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Read alsoMichael Oakeshott's Skepticism
The English philosopher Michael Oakeshott (1901-1990) is known as a conservative who rejected philosophically ambitious rationalism and the grand political ideologies of the twentieth century on the grounds that no human ideas have ultimately reliable foundations. Instead, he embraced tradition and habit as the guides to moral and political life.…
I was led to arrange "The Oracles from the Poets," by observing the vivid interest taken by persons of all ages in a very common-place Fortune-Teller in the hands of a young girl. It occurred to me that I might avail myself of this love of the mysterious, for the intellectual enjoyment of my family circle.
Instead, however, of the pastime of a few days, it has been the work of every leisure moment for six months. The first movement was the pebble thrown into the stream; circle after circle formed, until I found, with old Thomas Heywood,
"My pen was dipt
As well in opening each hid manuscript,
As tracts more vulgar, whether read or sung
In our domestic or more foreign tongue."
How rich these six months have been in the purest and highest enjoyment, I will not stop to say; but to be allowed to float in such an atmosphere, buoyed up with the sweetest sympathies of friends, may be conceived to be no common happiness. And now, with the hope of communicating a portion of this pleasure more extensively, I yield this volume up as a public offering, for the advancement of those rational social enjoyments which seem to belong to the moral movement of the age.
I do not know how far early associations may have influenced me, but I distinctly recollect the first Oracle of my childhood. At the age of eight years I attended a female seminary in a village. The classes were allowed a half hour for recreation, and they usually played on the green within view of the academy building. One day I observed a group of girls of the senior class pass beyond the bounds and enter the church, which was opened for some approaching occasional service. I followed quietly. They walked through the aisle with agitated whispers, and ascended to the pulpit. Then each, in turn, opening the large Bible, laid a finger, with closed eyes, on a verse, and read it aloud, as indicating her fate or character.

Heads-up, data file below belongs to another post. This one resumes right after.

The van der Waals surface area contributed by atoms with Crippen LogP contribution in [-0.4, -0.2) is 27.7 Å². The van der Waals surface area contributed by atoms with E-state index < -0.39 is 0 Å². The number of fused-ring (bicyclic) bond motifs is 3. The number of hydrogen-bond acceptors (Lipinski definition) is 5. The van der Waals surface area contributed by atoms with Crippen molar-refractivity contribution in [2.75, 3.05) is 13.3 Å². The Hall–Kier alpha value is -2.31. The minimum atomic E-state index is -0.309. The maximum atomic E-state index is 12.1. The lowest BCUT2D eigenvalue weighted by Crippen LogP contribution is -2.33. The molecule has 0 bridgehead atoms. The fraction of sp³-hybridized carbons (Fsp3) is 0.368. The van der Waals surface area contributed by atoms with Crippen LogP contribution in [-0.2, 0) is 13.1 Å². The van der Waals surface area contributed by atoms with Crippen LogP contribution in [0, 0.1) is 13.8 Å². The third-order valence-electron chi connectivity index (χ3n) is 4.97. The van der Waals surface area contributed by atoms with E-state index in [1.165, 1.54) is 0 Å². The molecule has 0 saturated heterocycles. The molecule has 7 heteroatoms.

I well remember the eagerness with which I listened on the stairs, for I was afraid to crowd into the pulpit with the big girls. As they retired, I entered. I can recall the timid feeling with which I glanced round the shadowy building, the awe with which I closed my eyes and placed my small finger on the broad page, and the faith with which I read my Oracle.
I must make an early apology for venturing to alter the tenses of authors so as to conform to answers. I tried the method of literal extracts, but they were deficient in spirit and directness. I can now only warn my readers not to quote the Oracles habitually, as exact transcripts, but resort to the originals. I have trembled as if it were sacrilege to turn thus the streams of Helicon into this little channel, but I hope the evil may be balanced by the increased acquaintance of many with slighted authors.
I have not allowed myself to select from periodicals, though American journals contain perhaps more favorable specimens of our literature than the published volumes to which I have felt bound to confine myself.
My selections have extended so far beyond the limits of my plan, that I propose furnishing another volume, in the course of the year, with additional questions, including translations from popular authors. One question in the present volume, To what have you a distaste or aversion? is, I think, nearly exhausted, while its opposite, What gratifies your taste or affections? presents still an ample field for gleaning. Will this furnish any argument against those ascetics, who think misery preponderates over happiness? One fanciful question in the succeeding volume will be, What is the name of your Lady-love? and another, Of him who loves you?
I shall consider with respectful attention friendly suggestions made to me directly, or through my publishers, preparatory to the arrangement of another volume, particularly in bringing to view any poet, who, by accident, may have escaped attention.
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